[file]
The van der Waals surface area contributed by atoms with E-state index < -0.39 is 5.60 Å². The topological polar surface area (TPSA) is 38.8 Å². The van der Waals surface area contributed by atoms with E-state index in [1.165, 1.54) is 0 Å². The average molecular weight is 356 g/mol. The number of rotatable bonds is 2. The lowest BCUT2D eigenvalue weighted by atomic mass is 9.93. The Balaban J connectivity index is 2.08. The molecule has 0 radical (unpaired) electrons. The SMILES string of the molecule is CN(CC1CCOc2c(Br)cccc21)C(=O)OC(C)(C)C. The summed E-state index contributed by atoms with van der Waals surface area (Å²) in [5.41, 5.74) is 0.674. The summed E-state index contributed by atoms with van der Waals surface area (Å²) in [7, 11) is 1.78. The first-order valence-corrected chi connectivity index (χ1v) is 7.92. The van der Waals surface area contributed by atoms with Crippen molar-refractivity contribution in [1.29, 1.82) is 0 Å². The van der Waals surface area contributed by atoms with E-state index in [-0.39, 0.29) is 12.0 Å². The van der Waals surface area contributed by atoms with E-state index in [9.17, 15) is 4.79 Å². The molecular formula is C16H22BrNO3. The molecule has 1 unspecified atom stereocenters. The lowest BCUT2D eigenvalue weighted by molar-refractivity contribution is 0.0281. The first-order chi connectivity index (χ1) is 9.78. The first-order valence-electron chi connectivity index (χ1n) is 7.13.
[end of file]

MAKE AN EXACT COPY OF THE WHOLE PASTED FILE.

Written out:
The van der Waals surface area contributed by atoms with E-state index < -0.39 is 5.60 Å². The topological polar surface area (TPSA) is 38.8 Å². The van der Waals surface area contributed by atoms with E-state index in [1.165, 1.54) is 0 Å². The average molecular weight is 356 g/mol. The number of rotatable bonds is 2. The lowest BCUT2D eigenvalue weighted by atomic mass is 9.93. The Balaban J connectivity index is 2.08. The molecule has 0 radical (unpaired) electrons. The SMILES string of the molecule is CN(CC1CCOc2c(Br)cccc21)C(=O)OC(C)(C)C. The summed E-state index contributed by atoms with van der Waals surface area (Å²) in [5.41, 5.74) is 0.674. The summed E-state index contributed by atoms with van der Waals surface area (Å²) in [7, 11) is 1.78. The first-order valence-corrected chi connectivity index (χ1v) is 7.92. The van der Waals surface area contributed by atoms with Crippen molar-refractivity contribution in [1.29, 1.82) is 0 Å². The van der Waals surface area contributed by atoms with E-state index in [-0.39, 0.29) is 12.0 Å². The van der Waals surface area contributed by atoms with E-state index in [9.17, 15) is 4.79 Å². The molecular formula is C16H22BrNO3. The molecule has 1 unspecified atom stereocenters. The lowest BCUT2D eigenvalue weighted by molar-refractivity contribution is 0.0281. The first-order chi connectivity index (χ1) is 9.78. The first-order valence-electron chi connectivity index (χ1n) is 7.13.